researchers from tu wien (vienna, austria) have published new ideas about quantum critical points where phase transitions happen at absolute zero without the change in temperature that is typically needed for those type of changes.
alessandro toschi, thomas schäfer and karsten held worked on the research.
according to a report from the university, researchers have been puzzling over theoretical models for quantum critical points, such as with high-temperature superconductivity, but there is no conclusive model despite years of research.
the tu wien scientists explored thermal fluctuations in which individual particles shake or rotate at random. these fluctuations become more pronounced at higher temperatures and can lead to phase transitions, but at absolute zero, where it would be assumed that there is no motion in the atoms, motion still exists without thermal fluctuations.
“so, when it is too cold for classic shaking movements, quantum physics ensures that physically interesting things can still happen,” the article explained. “and that is exactly why phase transitions at absolute zero are so endlessly fascinating.”
researchers are particularly interested in what this motion means for energy. they demonstrated that the shape of fermi surfaces, which shows the 3-d shapes of particles in a solid, have to be taken into account to calculate a material’s properties as it approaches absolute zero.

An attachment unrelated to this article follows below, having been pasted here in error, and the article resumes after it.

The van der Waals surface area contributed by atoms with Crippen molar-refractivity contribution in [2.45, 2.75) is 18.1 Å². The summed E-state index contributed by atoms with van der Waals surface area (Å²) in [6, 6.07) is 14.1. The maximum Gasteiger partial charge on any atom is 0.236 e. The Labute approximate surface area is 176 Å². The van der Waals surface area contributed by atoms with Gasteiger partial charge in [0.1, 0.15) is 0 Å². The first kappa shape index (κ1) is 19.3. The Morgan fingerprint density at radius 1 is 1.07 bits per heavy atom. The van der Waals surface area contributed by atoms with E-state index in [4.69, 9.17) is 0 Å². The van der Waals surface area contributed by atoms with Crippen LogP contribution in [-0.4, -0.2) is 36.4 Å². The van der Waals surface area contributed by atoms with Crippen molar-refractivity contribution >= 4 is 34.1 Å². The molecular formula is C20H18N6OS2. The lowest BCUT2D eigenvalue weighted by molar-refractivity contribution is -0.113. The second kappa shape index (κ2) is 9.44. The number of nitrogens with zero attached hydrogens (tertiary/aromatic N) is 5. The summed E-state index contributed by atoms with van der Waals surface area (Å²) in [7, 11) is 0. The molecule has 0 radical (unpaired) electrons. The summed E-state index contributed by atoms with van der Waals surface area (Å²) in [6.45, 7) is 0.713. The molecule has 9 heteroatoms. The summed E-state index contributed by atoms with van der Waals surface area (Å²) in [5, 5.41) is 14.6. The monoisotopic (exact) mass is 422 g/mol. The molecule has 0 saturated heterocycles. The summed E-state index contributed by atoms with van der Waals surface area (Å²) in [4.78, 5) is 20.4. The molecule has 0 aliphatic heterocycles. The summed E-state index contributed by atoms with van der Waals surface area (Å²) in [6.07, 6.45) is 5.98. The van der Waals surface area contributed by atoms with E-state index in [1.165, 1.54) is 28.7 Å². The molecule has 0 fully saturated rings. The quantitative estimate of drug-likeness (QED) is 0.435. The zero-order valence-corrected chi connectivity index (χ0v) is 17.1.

“now the researchers hope to use this new tool to better describe quantum critical materials – and maybe shed light on some of the great mysteries that materials science has been working so hard to solve for so many years,” the article concluded.
the research was recently published in physical review letters. the abstract read:
“a general understanding of quantum phase transitions in strongly correlated materials is still lacking. by exploiting a cutting-edge quantum many-body approach, the dynamical vertex approximation, we make important progress, determining the quantum critical properties of the antiferromagnetic transition in the fundamental model for correlated electrons, the hubbard model in three dimensions.
“in particular, we demonstrate that—in contradiction to the conventional hertz-millis-moriya theory—its quantum critical behavior is driven by the kohn anomalies of the fermi surface, even when electronic correlations become strong.”